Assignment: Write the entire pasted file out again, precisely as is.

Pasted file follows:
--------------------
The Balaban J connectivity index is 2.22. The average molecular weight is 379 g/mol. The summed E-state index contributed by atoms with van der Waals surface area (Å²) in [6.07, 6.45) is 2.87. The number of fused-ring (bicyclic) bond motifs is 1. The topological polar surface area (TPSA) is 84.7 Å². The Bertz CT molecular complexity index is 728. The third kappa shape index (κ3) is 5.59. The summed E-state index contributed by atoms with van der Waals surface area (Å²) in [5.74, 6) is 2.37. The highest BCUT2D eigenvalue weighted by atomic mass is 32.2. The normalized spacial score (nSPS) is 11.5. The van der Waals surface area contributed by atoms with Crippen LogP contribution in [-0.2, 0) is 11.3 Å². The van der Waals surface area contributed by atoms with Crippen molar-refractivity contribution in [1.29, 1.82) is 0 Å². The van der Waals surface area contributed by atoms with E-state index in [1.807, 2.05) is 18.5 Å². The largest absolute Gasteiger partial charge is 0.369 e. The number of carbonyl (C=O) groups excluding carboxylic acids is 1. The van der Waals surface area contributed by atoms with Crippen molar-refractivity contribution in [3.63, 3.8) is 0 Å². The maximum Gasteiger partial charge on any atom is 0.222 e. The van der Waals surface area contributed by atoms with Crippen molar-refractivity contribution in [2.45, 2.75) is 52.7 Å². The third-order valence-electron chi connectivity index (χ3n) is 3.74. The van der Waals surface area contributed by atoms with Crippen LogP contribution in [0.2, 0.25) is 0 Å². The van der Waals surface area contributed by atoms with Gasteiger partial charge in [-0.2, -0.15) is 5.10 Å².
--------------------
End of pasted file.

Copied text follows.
The Balaban J connectivity index is 2.22. The average molecular weight is 379 g/mol. The summed E-state index contributed by atoms with van der Waals surface area (Å²) in [6.07, 6.45) is 2.87. The number of fused-ring (bicyclic) bond motifs is 1. The topological polar surface area (TPSA) is 84.7 Å². The Bertz CT molecular complexity index is 728. The third kappa shape index (κ3) is 5.59. The summed E-state index contributed by atoms with van der Waals surface area (Å²) in [5.74, 6) is 2.37. The highest BCUT2D eigenvalue weighted by atomic mass is 32.2. The normalized spacial score (nSPS) is 11.5. The van der Waals surface area contributed by atoms with Crippen LogP contribution in [-0.2, 0) is 11.3 Å². The van der Waals surface area contributed by atoms with Crippen molar-refractivity contribution in [1.29, 1.82) is 0 Å². The van der Waals surface area contributed by atoms with E-state index in [1.807, 2.05) is 18.5 Å². The largest absolute Gasteiger partial charge is 0.369 e. The number of carbonyl (C=O) groups excluding carboxylic acids is 1. The van der Waals surface area contributed by atoms with Crippen molar-refractivity contribution in [3.63, 3.8) is 0 Å². The maximum Gasteiger partial charge on any atom is 0.222 e. The van der Waals surface area contributed by atoms with Crippen molar-refractivity contribution in [2.45, 2.75) is 52.7 Å². The third-order valence-electron chi connectivity index (χ3n) is 3.74. The van der Waals surface area contributed by atoms with Crippen LogP contribution in [0.2, 0.25) is 0 Å². The van der Waals surface area contributed by atoms with Gasteiger partial charge in [-0.2, -0.15) is 5.10 Å².